Former U.S. ambassador to Chile Nathaniel Davis and two ex-embassy aides filed a $150 million libel suit yesterday against the makers of a controversial book and film they said portray them as ordering the death of an American free-lance writer during the 1973 Chilean military coup.
The complaint, filed in federal court, said statements in the film, "Missing," starring Jack Lemmon and Sissy Spacek, and the book on which it was based, "The Execution of Charles Horman: An American Sacrifice," are "false, unfair, inaccurate and defamatory."
The 30-year-old Horman disappeared days after the coup that overthrew Chilean President Salvador Allende Gossens, allegedly because he had stumbled on covert American assistance to the coup plotters. "Missing" details a character, based on Horman, who is slain by the new junta, allegedly with U.S. Embassy involvement or approval, in order to silence him.
Allegations of complicity by the embassy and of a later cover-up designed to prevent Horman's father from learning the truth about his son's death have been hotly denied by Davis and the two men who joined in filing the suit, former U.S. consul Frederick D. Purdy and retired Navy Capt. Ray E. Davis, former head of the U.S. Military Group in Santiago.
"I feel it's a very bad thing -- and bad for the United States government, the Foreign Service and the military service -- to have it open season on making allegations of awful malfeasance," Nathaniel Davis said yesterday in a telephone interview from Newport, R.I. "The people's confidence in their government has suffered a certain amount of buffeting as a result of this book and movie."
Named as defendants were "Missing" director Constantin Costa-Gavras; Universal City Studios Inc. and its corporate parent, MCA Inc.; New York lawyer and author Thomas Hauser; Harcourt Brace Jovanovich Inc., publishers of the hard-cover book, and the Hearst Corp., whose Avon Books division published the paperback version under the title "Missing."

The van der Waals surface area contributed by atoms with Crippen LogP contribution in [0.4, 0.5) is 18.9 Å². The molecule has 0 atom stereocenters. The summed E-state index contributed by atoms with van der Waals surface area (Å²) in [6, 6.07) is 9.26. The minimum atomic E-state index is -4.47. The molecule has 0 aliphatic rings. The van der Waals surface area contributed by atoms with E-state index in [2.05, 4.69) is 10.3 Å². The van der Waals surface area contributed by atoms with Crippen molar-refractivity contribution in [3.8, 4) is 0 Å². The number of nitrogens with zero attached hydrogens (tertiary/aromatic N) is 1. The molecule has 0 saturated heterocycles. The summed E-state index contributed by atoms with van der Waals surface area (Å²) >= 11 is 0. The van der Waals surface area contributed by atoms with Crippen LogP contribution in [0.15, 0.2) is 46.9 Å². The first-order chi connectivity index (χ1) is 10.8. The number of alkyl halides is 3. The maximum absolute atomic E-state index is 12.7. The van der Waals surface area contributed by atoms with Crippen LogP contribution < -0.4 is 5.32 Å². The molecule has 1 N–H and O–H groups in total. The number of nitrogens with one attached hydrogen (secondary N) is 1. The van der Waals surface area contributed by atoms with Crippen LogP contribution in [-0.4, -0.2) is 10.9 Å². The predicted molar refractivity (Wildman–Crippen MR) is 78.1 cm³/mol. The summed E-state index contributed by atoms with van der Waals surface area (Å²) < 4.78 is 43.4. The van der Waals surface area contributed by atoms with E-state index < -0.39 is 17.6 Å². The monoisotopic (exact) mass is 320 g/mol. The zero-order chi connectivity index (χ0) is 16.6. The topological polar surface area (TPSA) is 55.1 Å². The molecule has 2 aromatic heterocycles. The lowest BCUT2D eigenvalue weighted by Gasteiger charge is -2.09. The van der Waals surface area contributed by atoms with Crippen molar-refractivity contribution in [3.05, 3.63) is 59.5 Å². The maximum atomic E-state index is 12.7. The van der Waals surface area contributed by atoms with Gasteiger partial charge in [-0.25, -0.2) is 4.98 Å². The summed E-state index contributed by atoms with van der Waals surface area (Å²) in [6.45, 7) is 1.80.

"I can't say the lawsuit comes as a complete surprise," said Universal attorney Sheldon Mittleman. "We stand by the picture. We don't believe it's defamatory and we will defend it vigorously."
"Missing" begins with a declaration that some names in the film have been changed "to protect the innocent and also to protect the film" but adds that the film is based on a true story with "incidents and facts documented."
"That's almost the opposite of a disclaimer," Mittleman said. "The film is an accurate description of events, with legitimate public comment. We're entitled to fair comment on U.S. government activities in South America."
That view was echoed yesterday by Horman's father, Edmund Horman, a New York City industrial designer who met with Nathaniel Davis in Chile during attempts to learn of his son's fate.
"The movie has accomplished a great deal of what we hoped to accomplish," Horman said in a telephone interview. "It's good, as far as it goes. There's a lot more that could be said. But the movie has impact, it's accurate."
Horman is not named as a party in the complaint filed yesterday and declined to comment on it.
The State Department defended Nathaniel Davis early last year at the time "Missing" was released, calling department efforts to locate Horman "intensive and comprehensive."
Investigators found "no evidence of any involvement by any United States government personnel in the disappearance and death of Charles Horman," an official statement said.
A body with fingerprints matching Horman's was discovered about five weeks after he disappeared from the Santiago home he occupied with his wife, Joyce.
Horman's widow quoted neighbors as saying her husband was led from the house in the company of several men in civilian clothes.
Davis' complaint, filed in U.S. District Court in Alexandria, specified numerous bits of film dialogue it said were designed to show the plaintiffs "ordered or approved the order for the murder of Charles Horman."
"I have reason to believe that my son was killed by the military," the elder Horman, portrayed by Lemmon, says in the movie.
"Where did you hear that?" inquires Ray Tower, the U.S. military aide allegedly representing Navy Capt. Davis.
"I do not think that they the Chileans would dare do a thing like that unless an American official cosigned a kill order," Horman responds.
In another scene, the elder Horman confronts the U.S. ambassador:
"What is your role here besides endorsing a regime that murders thousands of human beings?" Horman demands.
Ambassador: "Let's level with each other, sir. . . This mission is pledged to protect American interests, our interests, Mr. Horman."
Horman: "They're not mine."
Ambassador: "There are over 3,000 U.S. firms doing business down here and those are American interests. In other words, your interests. I am concerned with the preservation of a way of life."
"To put that in the mouth of a United States ambassador is pretty appalling," Nathaniel Davis said yesterday. "I know very well I never said those words. It doesn't represent anything I believe."